Heriot-Watt research flows directly to UK flood mitigation inquiry

Dr David A Kelly, Assistant Professor within the Centre of Excellence in Sustainable Building Design, was invited to give oral evidence to the All Party Parliamentary Group for Excellence in the Built Environment (APPGEBE) at the Houses of Parliament on Monday 24 November.

The APPGEBE inquiry into flood mitigation and resilience was seeking recommendations for action to tackle the on-going flood problems across the UK.

Focusing on flood resilience at the property level, Dr Kelly outlined a set of recommendations calling for a vital overhaul of the design methodology used currently for property rainwater drainage systems. Dr Kelly said: "With climate projections indicating that future rainfall is likely to increase in frequency and intensity, property rainwater drainage systems designed to cope with current rainfall intensities could become overwhelmed in the future (if they are not already) due to increased rain volumes. In this case, every property in the country could be vulnerable to increased flood risk or water damage."

The recommendations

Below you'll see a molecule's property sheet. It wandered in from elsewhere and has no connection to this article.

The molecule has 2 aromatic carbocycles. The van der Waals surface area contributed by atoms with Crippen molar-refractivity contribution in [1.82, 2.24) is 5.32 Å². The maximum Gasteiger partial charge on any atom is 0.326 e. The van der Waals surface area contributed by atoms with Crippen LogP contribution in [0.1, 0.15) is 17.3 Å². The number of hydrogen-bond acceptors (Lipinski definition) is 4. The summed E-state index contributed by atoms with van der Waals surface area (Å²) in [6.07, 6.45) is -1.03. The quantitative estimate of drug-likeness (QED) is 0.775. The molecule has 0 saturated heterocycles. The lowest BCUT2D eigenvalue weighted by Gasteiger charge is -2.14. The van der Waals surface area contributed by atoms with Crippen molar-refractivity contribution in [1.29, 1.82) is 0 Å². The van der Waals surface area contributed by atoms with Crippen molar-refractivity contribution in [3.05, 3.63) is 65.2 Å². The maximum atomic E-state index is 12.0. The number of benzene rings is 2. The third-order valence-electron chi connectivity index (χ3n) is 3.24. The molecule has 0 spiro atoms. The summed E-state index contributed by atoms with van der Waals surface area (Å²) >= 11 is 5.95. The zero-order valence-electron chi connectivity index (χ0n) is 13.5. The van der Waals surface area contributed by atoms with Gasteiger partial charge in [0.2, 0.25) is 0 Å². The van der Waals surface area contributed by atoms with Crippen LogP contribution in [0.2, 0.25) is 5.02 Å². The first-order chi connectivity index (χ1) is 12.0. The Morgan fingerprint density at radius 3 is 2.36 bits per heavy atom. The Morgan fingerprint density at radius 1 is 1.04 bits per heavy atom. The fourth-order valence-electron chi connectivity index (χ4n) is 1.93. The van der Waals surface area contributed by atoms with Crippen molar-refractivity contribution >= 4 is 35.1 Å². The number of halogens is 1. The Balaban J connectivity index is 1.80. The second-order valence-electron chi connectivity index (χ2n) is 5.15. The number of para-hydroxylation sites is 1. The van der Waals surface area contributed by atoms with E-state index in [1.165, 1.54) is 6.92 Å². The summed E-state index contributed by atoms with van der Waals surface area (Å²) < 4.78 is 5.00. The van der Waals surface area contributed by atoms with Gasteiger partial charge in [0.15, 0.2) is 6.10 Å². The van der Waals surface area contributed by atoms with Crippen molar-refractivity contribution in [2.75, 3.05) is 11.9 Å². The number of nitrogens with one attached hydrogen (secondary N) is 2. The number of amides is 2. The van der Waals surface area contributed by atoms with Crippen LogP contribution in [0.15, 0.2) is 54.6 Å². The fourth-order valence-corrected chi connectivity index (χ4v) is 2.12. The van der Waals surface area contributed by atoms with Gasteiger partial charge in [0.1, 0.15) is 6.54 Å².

The recommendations made to the inquiry include:

  • Embed climate projection data within design standards to ensure that rainwater drainage systems are designed to cope with future rainfall patterns
  • Rationalise the multiple standards that currently cover the design of property rainwater drainage systems into a single code in order to avoid the current disjoined design approach
  • Encourage computer-based system design using numerical simulation to enable whole system flow analysis and informed decision-making for system resilience
  • Ensure that Government provides the necessary incentives and policy changes needed to drive these recommendations forward and to update current design approaches to ensure property rainwater drainage systems are not only resilient to current and future rainfall, but that they actively support flood mitigation strategies

Dr Kelly's recommendations were based on the findings of the EPSRC-funded DOWNPIPE project which applied probabilistic climate projections to adaptation decision-making for property rainwater drainage systems which was led by Professor Lynne Jack.